Thinking in terms of primary or 'end' values (the example presented being happiness from the utilitarian perspective, though it could really be anything) in a depth-lacking way leads to failing to validate that value unacceptably often,

therefore

Certain secondary or 'means' values (the example presented being liberty as I suggested Mill sees it) should be pursued instead for the sake of better validating the primary or 'end' value (in this example happiness) without depth of thought.

In other words, the hypothesis is that by believing wrongly in what is good, we are better at getting what is actually good than by believing rightly in what is good.

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`Silver

I'm confused. What's your point, Axe?

I believe both the ends and the means should be considered equally. On a general level, I think intention matters more than the result, but if a righteous end is pursued with malicious means, it's not a given that I will support it and deem it rightful. Two simple examples: I think of Robin Hood as a hero, and of Light Yagami as a megalomaniac serial killer.

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Axestopper Pete
I'm confused. What's your point, Axe?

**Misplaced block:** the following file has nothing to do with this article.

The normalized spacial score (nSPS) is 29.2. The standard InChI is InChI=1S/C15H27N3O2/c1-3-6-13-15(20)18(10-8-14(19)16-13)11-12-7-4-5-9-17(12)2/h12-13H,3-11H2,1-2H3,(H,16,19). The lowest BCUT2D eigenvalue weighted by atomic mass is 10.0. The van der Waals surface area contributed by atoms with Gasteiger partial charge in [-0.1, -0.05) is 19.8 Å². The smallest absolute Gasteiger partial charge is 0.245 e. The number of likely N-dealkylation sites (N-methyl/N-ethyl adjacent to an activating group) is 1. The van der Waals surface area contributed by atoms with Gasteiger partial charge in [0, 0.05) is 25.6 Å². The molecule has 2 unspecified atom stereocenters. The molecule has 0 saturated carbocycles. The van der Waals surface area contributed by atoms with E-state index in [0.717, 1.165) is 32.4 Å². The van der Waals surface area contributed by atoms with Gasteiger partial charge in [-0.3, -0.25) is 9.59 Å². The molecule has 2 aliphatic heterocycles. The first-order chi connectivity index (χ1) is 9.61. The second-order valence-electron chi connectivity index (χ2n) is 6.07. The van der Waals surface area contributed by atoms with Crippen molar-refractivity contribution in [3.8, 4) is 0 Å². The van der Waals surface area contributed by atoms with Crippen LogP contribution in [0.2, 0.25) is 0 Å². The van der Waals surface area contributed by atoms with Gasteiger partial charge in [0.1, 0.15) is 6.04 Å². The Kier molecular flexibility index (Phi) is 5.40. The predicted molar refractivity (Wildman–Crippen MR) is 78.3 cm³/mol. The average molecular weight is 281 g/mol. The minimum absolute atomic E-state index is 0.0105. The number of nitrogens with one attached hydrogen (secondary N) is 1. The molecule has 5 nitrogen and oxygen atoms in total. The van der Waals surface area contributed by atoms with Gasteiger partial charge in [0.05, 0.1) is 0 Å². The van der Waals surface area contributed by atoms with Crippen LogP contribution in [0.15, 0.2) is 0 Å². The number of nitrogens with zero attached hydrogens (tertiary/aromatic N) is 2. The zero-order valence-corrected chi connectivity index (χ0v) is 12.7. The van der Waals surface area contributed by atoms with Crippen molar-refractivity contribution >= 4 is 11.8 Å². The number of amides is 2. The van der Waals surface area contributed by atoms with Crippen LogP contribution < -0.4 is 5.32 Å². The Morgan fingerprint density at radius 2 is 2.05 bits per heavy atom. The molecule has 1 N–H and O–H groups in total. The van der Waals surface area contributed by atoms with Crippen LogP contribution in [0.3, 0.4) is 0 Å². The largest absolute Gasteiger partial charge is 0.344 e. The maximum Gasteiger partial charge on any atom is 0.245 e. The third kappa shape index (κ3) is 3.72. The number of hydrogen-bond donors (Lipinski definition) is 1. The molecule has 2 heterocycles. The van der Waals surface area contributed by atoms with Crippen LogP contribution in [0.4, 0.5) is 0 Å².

In terms of means and ends, I'm not talking about actions in situations (by which I mean the more common usage of the terms 'means and ends'), I'm talking about general values (like happiness, liberty, equality, etc) that we prioritise (or not) when forming decisions as to what action to take. The topic is not so much "what's the right thing to do", but rather "what's the right way to figure out the right thing to do".

Does that help?

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`Silver

Yes it does, thanks. :)

Priority-wise... I doubt there's a way to establish an absolute, universal order even for people who prefer one thing over the other. I do value freedom and respect the most, though. I guess justice is also, if not on top, quite close to getting there.

It's difficult for me to talk about it in abstract terms though. I tend to evaluate and judge both my and other people's actions on a case-by-case basis, since my opinions may vary greatly given certain circumstances.